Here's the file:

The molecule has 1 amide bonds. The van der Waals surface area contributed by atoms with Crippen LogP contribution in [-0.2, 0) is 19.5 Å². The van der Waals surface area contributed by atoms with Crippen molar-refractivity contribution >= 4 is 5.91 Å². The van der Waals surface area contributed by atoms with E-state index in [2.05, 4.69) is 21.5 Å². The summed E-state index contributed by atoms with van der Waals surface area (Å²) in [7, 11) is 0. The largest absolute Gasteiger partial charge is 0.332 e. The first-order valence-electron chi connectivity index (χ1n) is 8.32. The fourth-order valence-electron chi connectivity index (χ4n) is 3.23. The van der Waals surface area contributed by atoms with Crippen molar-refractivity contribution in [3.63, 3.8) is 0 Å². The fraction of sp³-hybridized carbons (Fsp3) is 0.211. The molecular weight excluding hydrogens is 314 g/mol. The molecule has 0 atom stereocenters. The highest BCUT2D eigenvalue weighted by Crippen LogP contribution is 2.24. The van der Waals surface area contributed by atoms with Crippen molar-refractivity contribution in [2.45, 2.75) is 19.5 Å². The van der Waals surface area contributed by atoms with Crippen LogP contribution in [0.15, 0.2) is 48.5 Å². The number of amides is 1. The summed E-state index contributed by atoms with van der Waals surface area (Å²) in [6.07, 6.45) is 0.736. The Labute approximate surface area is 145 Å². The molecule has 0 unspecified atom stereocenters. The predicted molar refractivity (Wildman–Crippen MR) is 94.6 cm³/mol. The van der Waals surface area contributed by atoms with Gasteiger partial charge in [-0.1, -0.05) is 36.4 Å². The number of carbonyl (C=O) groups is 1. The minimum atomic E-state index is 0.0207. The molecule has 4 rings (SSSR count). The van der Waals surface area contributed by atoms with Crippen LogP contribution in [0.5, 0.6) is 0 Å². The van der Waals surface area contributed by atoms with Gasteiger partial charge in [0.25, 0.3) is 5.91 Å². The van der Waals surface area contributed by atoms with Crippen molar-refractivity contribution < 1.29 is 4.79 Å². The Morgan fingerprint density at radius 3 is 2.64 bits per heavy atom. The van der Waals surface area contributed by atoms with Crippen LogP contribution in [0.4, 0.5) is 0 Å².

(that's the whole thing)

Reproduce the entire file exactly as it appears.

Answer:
The molecule has 1 amide bonds. The van der Waals surface area contributed by atoms with Crippen LogP contribution in [-0.2, 0) is 19.5 Å². The van der Waals surface area contributed by atoms with Crippen molar-refractivity contribution >= 4 is 5.91 Å². The van der Waals surface area contributed by atoms with E-state index in [2.05, 4.69) is 21.5 Å². The summed E-state index contributed by atoms with van der Waals surface area (Å²) in [7, 11) is 0. The largest absolute Gasteiger partial charge is 0.332 e. The first-order valence-electron chi connectivity index (χ1n) is 8.32. The fourth-order valence-electron chi connectivity index (χ4n) is 3.23. The van der Waals surface area contributed by atoms with Crippen molar-refractivity contribution in [3.63, 3.8) is 0 Å². The fraction of sp³-hybridized carbons (Fsp3) is 0.211. The molecular weight excluding hydrogens is 314 g/mol. The molecule has 0 atom stereocenters. The highest BCUT2D eigenvalue weighted by Crippen LogP contribution is 2.24. The van der Waals surface area contributed by atoms with Crippen molar-refractivity contribution in [2.45, 2.75) is 19.5 Å². The van der Waals surface area contributed by atoms with Crippen LogP contribution in [0.15, 0.2) is 48.5 Å². The number of amides is 1. The summed E-state index contributed by atoms with van der Waals surface area (Å²) in [6.07, 6.45) is 0.736. The Labute approximate surface area is 145 Å². The molecule has 0 unspecified atom stereocenters. The predicted molar refractivity (Wildman–Crippen MR) is 94.6 cm³/mol. The van der Waals surface area contributed by atoms with Gasteiger partial charge in [-0.1, -0.05) is 36.4 Å². The number of carbonyl (C=O) groups is 1. The minimum atomic E-state index is 0.0207. The molecule has 4 rings (SSSR count). The van der Waals surface area contributed by atoms with Crippen LogP contribution in [0.5, 0.6) is 0 Å². The van der Waals surface area contributed by atoms with Gasteiger partial charge in [0.25, 0.3) is 5.91 Å². The van der Waals surface area contributed by atoms with Crippen molar-refractivity contribution < 1.29 is 4.79 Å². The Morgan fingerprint density at radius 3 is 2.64 bits per heavy atom. The van der Waals surface area contributed by atoms with Crippen LogP contribution in [0.4, 0.5) is 0 Å².